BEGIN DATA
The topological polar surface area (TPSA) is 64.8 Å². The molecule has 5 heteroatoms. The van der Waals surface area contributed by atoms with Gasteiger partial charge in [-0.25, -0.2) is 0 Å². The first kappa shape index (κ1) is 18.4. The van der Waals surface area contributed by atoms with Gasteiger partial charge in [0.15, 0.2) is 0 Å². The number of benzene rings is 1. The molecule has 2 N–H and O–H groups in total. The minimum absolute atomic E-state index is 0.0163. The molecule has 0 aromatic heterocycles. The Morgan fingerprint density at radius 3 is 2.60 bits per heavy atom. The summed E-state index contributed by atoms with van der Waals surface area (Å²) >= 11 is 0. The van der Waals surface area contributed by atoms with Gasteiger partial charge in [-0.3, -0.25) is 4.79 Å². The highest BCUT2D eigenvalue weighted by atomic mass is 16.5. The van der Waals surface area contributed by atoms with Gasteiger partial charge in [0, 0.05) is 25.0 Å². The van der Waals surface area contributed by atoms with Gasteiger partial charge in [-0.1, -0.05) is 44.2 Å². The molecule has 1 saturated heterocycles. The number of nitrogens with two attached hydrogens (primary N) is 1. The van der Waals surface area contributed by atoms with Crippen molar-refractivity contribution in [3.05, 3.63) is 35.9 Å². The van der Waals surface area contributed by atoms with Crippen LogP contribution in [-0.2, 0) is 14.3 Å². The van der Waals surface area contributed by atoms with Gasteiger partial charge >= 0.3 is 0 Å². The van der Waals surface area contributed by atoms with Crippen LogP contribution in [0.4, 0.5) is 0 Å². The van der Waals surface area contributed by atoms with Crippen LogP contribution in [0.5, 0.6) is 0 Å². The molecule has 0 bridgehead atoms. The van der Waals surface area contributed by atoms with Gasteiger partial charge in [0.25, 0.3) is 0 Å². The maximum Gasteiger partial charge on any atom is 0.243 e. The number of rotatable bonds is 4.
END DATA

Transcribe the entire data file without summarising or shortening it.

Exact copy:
The topological polar surface area (TPSA) is 64.8 Å². The molecule has 5 heteroatoms. The van der Waals surface area contributed by atoms with Gasteiger partial charge in [-0.25, -0.2) is 0 Å². The first kappa shape index (κ1) is 18.4. The van der Waals surface area contributed by atoms with Gasteiger partial charge in [0.15, 0.2) is 0 Å². The number of benzene rings is 1. The molecule has 2 N–H and O–H groups in total. The minimum absolute atomic E-state index is 0.0163. The molecule has 0 aromatic heterocycles. The Morgan fingerprint density at radius 3 is 2.60 bits per heavy atom. The summed E-state index contributed by atoms with van der Waals surface area (Å²) >= 11 is 0. The van der Waals surface area contributed by atoms with Gasteiger partial charge in [-0.3, -0.25) is 4.79 Å². The highest BCUT2D eigenvalue weighted by atomic mass is 16.5. The van der Waals surface area contributed by atoms with Gasteiger partial charge in [0, 0.05) is 25.0 Å². The van der Waals surface area contributed by atoms with Gasteiger partial charge in [-0.1, -0.05) is 44.2 Å². The molecule has 1 saturated heterocycles. The number of nitrogens with two attached hydrogens (primary N) is 1. The van der Waals surface area contributed by atoms with Crippen molar-refractivity contribution in [3.05, 3.63) is 35.9 Å². The van der Waals surface area contributed by atoms with Crippen LogP contribution in [-0.2, 0) is 14.3 Å². The van der Waals surface area contributed by atoms with Gasteiger partial charge >= 0.3 is 0 Å². The van der Waals surface area contributed by atoms with Crippen LogP contribution in [0.4, 0.5) is 0 Å². The van der Waals surface area contributed by atoms with Crippen LogP contribution in [0.5, 0.6) is 0 Å². The molecule has 0 bridgehead atoms. The van der Waals surface area contributed by atoms with Gasteiger partial charge in [0.25, 0.3) is 0 Å². The maximum Gasteiger partial charge on any atom is 0.243 e. The number of rotatable bonds is 4.